East Gippsland Water is set to cease extracting water from the Mitchell River entirely in coming days, following a number of weeks where it has steadily cut back on the amount of water pumped.
Managing Director, Steve McKenzie, said, “We operate under strict licence conditions, and have been progressively reducing our pumping to ensure that environmental flows are maintained. With the amount of water flowing down the Mitchell steadily falling off during one of the region’s warmest and driest periods on record, we are now reaching the point where we will stop extracting altogether.
“We rely on water from the Mitchell River to supply 22,000 residential customers, businesses and holiday makers in communities from Lindenow in the west through to Nowa Nowa, including the larger townships of Bairnsdale, Paynesville and Lakes Entrance.
“Thanks to good planning we currently have about 120 days of water available to carry our customers through until the usual winter rains, and then we’ll begin rebuilding our water reserves for next summer.
“We learnt from experience some 12 years ago that you can’t rely on water flows or good water quality during extreme events like drought and bushfires. As a result, we built resilience into our water supply, by implementing a multi-million-dollar investment program designed to go some way to ‘drought-proofing’ our water supply systems. This included constructing a state-of-the-art water treatment plant at Woodglen (north west of Bairnsdale) and upgrading water storage facilities across East Gippsland.
“We focus on extracting most of our water from rivers during winter and spring, when river flows are greatest, and storing this in off-stream storages for use over summer.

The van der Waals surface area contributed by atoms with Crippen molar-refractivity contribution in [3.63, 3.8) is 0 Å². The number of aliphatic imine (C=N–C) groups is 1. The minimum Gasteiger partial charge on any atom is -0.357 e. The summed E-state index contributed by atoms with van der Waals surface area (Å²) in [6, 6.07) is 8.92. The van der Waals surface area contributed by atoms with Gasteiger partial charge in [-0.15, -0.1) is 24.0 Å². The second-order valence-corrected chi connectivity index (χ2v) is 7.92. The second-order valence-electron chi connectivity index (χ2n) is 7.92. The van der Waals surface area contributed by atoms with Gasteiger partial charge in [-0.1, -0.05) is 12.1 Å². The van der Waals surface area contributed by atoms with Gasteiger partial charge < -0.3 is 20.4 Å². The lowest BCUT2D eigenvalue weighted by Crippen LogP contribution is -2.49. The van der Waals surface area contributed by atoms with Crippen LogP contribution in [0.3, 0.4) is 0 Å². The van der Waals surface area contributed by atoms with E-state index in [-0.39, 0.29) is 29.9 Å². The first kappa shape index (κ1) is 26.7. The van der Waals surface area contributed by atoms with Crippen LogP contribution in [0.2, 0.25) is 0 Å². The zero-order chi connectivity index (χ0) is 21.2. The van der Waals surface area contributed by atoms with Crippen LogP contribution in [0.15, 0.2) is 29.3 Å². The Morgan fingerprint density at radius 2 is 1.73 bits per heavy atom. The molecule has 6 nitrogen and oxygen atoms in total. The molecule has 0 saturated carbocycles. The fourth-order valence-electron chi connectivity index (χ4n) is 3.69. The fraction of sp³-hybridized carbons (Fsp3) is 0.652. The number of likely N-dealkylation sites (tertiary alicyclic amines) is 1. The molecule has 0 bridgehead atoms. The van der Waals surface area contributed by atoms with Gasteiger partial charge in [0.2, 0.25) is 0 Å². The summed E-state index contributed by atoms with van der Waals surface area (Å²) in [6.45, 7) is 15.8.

“Over the last 10 years our customers have reduced their average water use by 20% and we also recycle 100% of the wastewater we collect and treat, mostly for agricultural use”.
“Having said that, we’re constantly monitoring the water situation and it’s clear that we’re facing an increasingly unpredictable long term climate and water outlook. It’s appropriate therefore that our customers look closely at their water needs in the home and garden to see how they can minimise consumption and conserve our region’s precious water resources as we focus on the future.
“Our water supply is a precious and limited resource and we need to continue our trend of using less water and maintain the habit of using water efficiently. This will become even more important as we experience additional challenges associated with climate change, extreme weather events and population growth.
“While we haven’t reached a trigger point for implementing compulsory water restrictions this year, customers are reminded that mandatory Permanent Water Saving Rules do apply. For example, this means not using a sprinkler system to water the garden, unless it’s between 6pm and 10am, and then please only if you need to. “
For more information on Permanent Water Saving Rules and other water efficiency tips please visit the website egwater.vic.gov.au